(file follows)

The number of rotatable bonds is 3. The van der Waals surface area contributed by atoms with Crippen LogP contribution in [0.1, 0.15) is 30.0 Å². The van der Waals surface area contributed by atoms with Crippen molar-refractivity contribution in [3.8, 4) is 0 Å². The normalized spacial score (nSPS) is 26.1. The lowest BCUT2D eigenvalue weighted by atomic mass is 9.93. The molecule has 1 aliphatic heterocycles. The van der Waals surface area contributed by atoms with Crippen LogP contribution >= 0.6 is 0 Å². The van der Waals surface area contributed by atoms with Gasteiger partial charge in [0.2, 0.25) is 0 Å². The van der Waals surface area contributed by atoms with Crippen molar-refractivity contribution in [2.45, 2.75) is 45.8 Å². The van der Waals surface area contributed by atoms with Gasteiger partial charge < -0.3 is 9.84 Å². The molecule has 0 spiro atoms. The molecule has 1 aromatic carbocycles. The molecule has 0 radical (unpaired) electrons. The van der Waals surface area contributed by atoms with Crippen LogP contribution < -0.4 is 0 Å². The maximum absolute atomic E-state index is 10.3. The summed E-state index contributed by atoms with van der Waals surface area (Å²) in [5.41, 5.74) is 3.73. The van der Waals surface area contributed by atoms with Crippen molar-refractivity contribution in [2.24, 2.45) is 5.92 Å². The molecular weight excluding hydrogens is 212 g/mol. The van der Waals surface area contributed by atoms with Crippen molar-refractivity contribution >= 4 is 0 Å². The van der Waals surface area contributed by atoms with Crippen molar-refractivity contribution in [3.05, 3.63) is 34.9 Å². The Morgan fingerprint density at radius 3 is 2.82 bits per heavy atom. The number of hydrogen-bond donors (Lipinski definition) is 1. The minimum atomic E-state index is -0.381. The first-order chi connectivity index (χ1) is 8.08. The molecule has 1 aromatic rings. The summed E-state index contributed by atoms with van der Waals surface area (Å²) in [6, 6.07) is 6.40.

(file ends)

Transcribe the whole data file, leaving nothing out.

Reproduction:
The number of rotatable bonds is 3. The van der Waals surface area contributed by atoms with Crippen LogP contribution in [0.1, 0.15) is 30.0 Å². The van der Waals surface area contributed by atoms with Crippen molar-refractivity contribution in [3.8, 4) is 0 Å². The normalized spacial score (nSPS) is 26.1. The lowest BCUT2D eigenvalue weighted by atomic mass is 9.93. The molecule has 1 aliphatic heterocycles. The van der Waals surface area contributed by atoms with Crippen LogP contribution >= 0.6 is 0 Å². The van der Waals surface area contributed by atoms with Gasteiger partial charge in [0.2, 0.25) is 0 Å². The van der Waals surface area contributed by atoms with Crippen molar-refractivity contribution in [2.45, 2.75) is 45.8 Å². The van der Waals surface area contributed by atoms with Gasteiger partial charge < -0.3 is 9.84 Å². The molecule has 0 spiro atoms. The molecule has 1 aromatic carbocycles. The molecule has 0 radical (unpaired) electrons. The van der Waals surface area contributed by atoms with Crippen LogP contribution < -0.4 is 0 Å². The maximum absolute atomic E-state index is 10.3. The summed E-state index contributed by atoms with van der Waals surface area (Å²) in [5.41, 5.74) is 3.73. The van der Waals surface area contributed by atoms with Crippen molar-refractivity contribution in [2.24, 2.45) is 5.92 Å². The molecular weight excluding hydrogens is 212 g/mol. The van der Waals surface area contributed by atoms with Crippen molar-refractivity contribution >= 4 is 0 Å². The van der Waals surface area contributed by atoms with Crippen molar-refractivity contribution in [3.05, 3.63) is 34.9 Å². The Morgan fingerprint density at radius 3 is 2.82 bits per heavy atom. The number of hydrogen-bond donors (Lipinski definition) is 1. The minimum atomic E-state index is -0.381. The first-order chi connectivity index (χ1) is 8.08. The molecule has 1 aromatic rings. The summed E-state index contributed by atoms with van der Waals surface area (Å²) in [6, 6.07) is 6.40.